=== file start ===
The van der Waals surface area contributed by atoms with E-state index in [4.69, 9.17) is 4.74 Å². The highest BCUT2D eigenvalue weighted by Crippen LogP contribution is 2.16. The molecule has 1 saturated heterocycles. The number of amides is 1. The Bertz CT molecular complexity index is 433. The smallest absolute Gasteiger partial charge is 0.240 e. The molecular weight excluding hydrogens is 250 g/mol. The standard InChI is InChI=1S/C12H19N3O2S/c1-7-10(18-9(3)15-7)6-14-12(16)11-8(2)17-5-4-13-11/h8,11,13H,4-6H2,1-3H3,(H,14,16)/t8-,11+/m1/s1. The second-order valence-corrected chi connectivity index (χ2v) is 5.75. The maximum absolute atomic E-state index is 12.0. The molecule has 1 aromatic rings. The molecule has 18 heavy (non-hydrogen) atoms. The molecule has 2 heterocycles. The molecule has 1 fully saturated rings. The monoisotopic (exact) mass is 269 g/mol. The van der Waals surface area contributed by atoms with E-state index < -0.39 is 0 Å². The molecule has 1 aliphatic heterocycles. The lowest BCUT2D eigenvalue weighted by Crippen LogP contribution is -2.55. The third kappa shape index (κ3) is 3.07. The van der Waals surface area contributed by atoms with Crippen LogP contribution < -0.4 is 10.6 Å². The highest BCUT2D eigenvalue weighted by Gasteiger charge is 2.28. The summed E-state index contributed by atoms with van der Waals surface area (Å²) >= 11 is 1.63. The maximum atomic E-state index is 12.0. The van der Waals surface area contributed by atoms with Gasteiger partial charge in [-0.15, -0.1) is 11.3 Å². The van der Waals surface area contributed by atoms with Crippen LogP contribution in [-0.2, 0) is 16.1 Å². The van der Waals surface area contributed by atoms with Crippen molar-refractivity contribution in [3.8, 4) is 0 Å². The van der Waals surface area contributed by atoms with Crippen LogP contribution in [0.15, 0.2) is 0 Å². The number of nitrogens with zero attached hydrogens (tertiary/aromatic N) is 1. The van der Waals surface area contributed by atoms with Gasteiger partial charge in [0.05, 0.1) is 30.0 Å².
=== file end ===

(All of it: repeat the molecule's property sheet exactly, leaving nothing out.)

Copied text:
The van der Waals surface area contributed by atoms with E-state index in [4.69, 9.17) is 4.74 Å². The highest BCUT2D eigenvalue weighted by Crippen LogP contribution is 2.16. The molecule has 1 saturated heterocycles. The number of amides is 1. The Bertz CT molecular complexity index is 433. The smallest absolute Gasteiger partial charge is 0.240 e. The molecular weight excluding hydrogens is 250 g/mol. The standard InChI is InChI=1S/C12H19N3O2S/c1-7-10(18-9(3)15-7)6-14-12(16)11-8(2)17-5-4-13-11/h8,11,13H,4-6H2,1-3H3,(H,14,16)/t8-,11+/m1/s1. The second-order valence-corrected chi connectivity index (χ2v) is 5.75. The maximum absolute atomic E-state index is 12.0. The molecule has 1 aromatic rings. The molecule has 18 heavy (non-hydrogen) atoms. The molecule has 2 heterocycles. The molecule has 1 fully saturated rings. The monoisotopic (exact) mass is 269 g/mol. The van der Waals surface area contributed by atoms with E-state index < -0.39 is 0 Å². The molecule has 1 aliphatic heterocycles. The lowest BCUT2D eigenvalue weighted by Crippen LogP contribution is -2.55. The third kappa shape index (κ3) is 3.07. The van der Waals surface area contributed by atoms with Crippen LogP contribution < -0.4 is 10.6 Å². The highest BCUT2D eigenvalue weighted by Gasteiger charge is 2.28. The summed E-state index contributed by atoms with van der Waals surface area (Å²) >= 11 is 1.63. The maximum atomic E-state index is 12.0. The van der Waals surface area contributed by atoms with Gasteiger partial charge in [-0.15, -0.1) is 11.3 Å². The van der Waals surface area contributed by atoms with Crippen LogP contribution in [-0.2, 0) is 16.1 Å². The van der Waals surface area contributed by atoms with Crippen molar-refractivity contribution in [3.8, 4) is 0 Å². The van der Waals surface area contributed by atoms with Crippen LogP contribution in [0.15, 0.2) is 0 Å². The number of nitrogens with zero attached hydrogens (tertiary/aromatic N) is 1. The van der Waals surface area contributed by atoms with Gasteiger partial charge in [0.05, 0.1) is 30.0 Å².